Posted 1/16/2009 11:27 PM (GMT -6)
LdyJane put it perfectly. I first took Zonegran when I decided to stop taking topamax because the side effects were just about as unbearable as the headaches. My neurologist (at the time) pitched it as a drug that's very similar to topamax but typically has milder side effects. I found that to be right on. Others feel very differently, as you'd expect with any of these preventatives.
In my experience with zonegran (in taking it for something like 3-4 months the first time around and more than 6 the second), the drug seemed to prevent attacks about as well as topamax did. At times I actually experienced some very good results with both of these meds. However, I discontinued Topamax after only 3 or 4 months because, as my headaches got worse--as they continued to get for several years to present date, I had to step up my dose to a very high level. At the highest that I went my headaches significantly dulled in intensity (from maybe an 8 to a 5 or 6) and I mostly was able to stay at that baseline and have very few spikes throughout the day. However, I was practically mindless and I literally wasn't eating. And when we dropped the dose to a bearable level, I resumed having an 8 or so around the clock.
Now, to contrast that with zonegran. One important point is that I did stop taking both of them because of side effects and not enough relief. But things went very differently with Zonegran. The first time around I only went up to a moderately high (speaking very relatively) dose. I stayed at that dose for a while and achieved some of the same relief that topamax brought me. But after a few months I decided it wasn't helping enough and (being at the highest recommended dosage) moved onto something else. During that time the side effects were very mild compared before. I was still somewhat dullwitted and I experienced a bit of parathesia (tingling/pins-and-needles). But, without sufficient headache prevention I couldn't stay with it.
The second and longer time I was put on it again after having a bad experience with topamax (new neurologist). But that time I went up to a MUCH higer dose. It worked to some degree, though I stayed on it for so long mainly because I had exhausted nearly all other drug treatment options. At that really high dose I felt, as best as I can describe it, "half there", or less. I couldn't think straight, my balance was way off, etc.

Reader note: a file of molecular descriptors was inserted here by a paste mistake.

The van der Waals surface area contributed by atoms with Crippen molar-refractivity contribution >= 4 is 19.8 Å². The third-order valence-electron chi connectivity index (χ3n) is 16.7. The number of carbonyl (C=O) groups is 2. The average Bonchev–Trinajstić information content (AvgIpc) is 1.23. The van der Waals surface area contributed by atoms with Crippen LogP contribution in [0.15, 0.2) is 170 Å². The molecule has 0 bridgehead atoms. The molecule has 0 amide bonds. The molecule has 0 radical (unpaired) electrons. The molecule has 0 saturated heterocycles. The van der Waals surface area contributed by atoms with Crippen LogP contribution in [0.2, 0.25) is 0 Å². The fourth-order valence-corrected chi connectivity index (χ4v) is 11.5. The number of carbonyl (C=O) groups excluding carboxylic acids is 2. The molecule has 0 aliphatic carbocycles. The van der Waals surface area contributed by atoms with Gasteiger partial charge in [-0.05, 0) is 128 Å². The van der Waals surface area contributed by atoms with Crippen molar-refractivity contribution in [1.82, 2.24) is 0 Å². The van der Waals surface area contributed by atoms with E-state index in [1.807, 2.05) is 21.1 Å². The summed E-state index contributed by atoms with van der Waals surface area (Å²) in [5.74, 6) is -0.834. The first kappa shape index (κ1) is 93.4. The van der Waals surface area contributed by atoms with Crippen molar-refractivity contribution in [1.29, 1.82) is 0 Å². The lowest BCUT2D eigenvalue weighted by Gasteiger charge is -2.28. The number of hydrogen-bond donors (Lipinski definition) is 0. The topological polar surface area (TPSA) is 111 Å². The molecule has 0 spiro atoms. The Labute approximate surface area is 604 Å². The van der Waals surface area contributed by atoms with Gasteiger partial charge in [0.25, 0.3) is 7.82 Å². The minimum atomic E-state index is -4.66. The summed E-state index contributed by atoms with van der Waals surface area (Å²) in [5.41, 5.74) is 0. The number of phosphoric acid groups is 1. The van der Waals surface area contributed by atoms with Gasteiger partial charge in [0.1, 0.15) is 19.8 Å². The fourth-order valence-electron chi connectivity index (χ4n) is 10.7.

[I've rambled a whole lot, sorry--here's the main idea]
The important point is that, for me, zonegran was indeed very similar--in its preventative capacity--to Topamax. At high doses both drugs were very cognitively impairing and had other not-so-fun side effects. BUT, zonegran seemed to make getting through the days more difficult, in a quicksand-ie way making me have to push hard to do complex tasks (and some not so complex ones). Topamax didn't just slow me down--it made me fully stop. Not slow thinking, nearly no thinking; not just irritable but emotionally debilitated. So, if zonegran works for your headaches it's much more bearable, as most people will tell you.
Just keep in mind that my experiences with both of these medications happened while I was at VERY high dosages. I was monitored very closely by several neurologists at the Jefferson Headache Center because I was taking significantly more than the "maximum daily dose" in those prescription information pamphlets. And I'm really describing how things were largely at the most extreme cross sections of the time I was taking each medication, with the intent to contrast the differences between these cousins at their "most potent". So, remember, most people do just fine and won't experience the worst side effects. Unless you get put on a radical dosing regime you can probably expect some of the side effects that I described at much lesser magnitudes....I'm afraid that I made things sound really intimidating, so just remember that I mention the worst just to show the difference. In my opinion zonegran is a fantastic option, even though it didn't end up working out for me.
DX: NDPH, Recovered CRPS
RX: Lamictal, Provigil, Clonazepam, Ambien CR, Emsam, Namenda, Oxycontin, Oxycodone
PRN: Haloperidol, Zyprexa, Lodine, Zofran, Skelaxin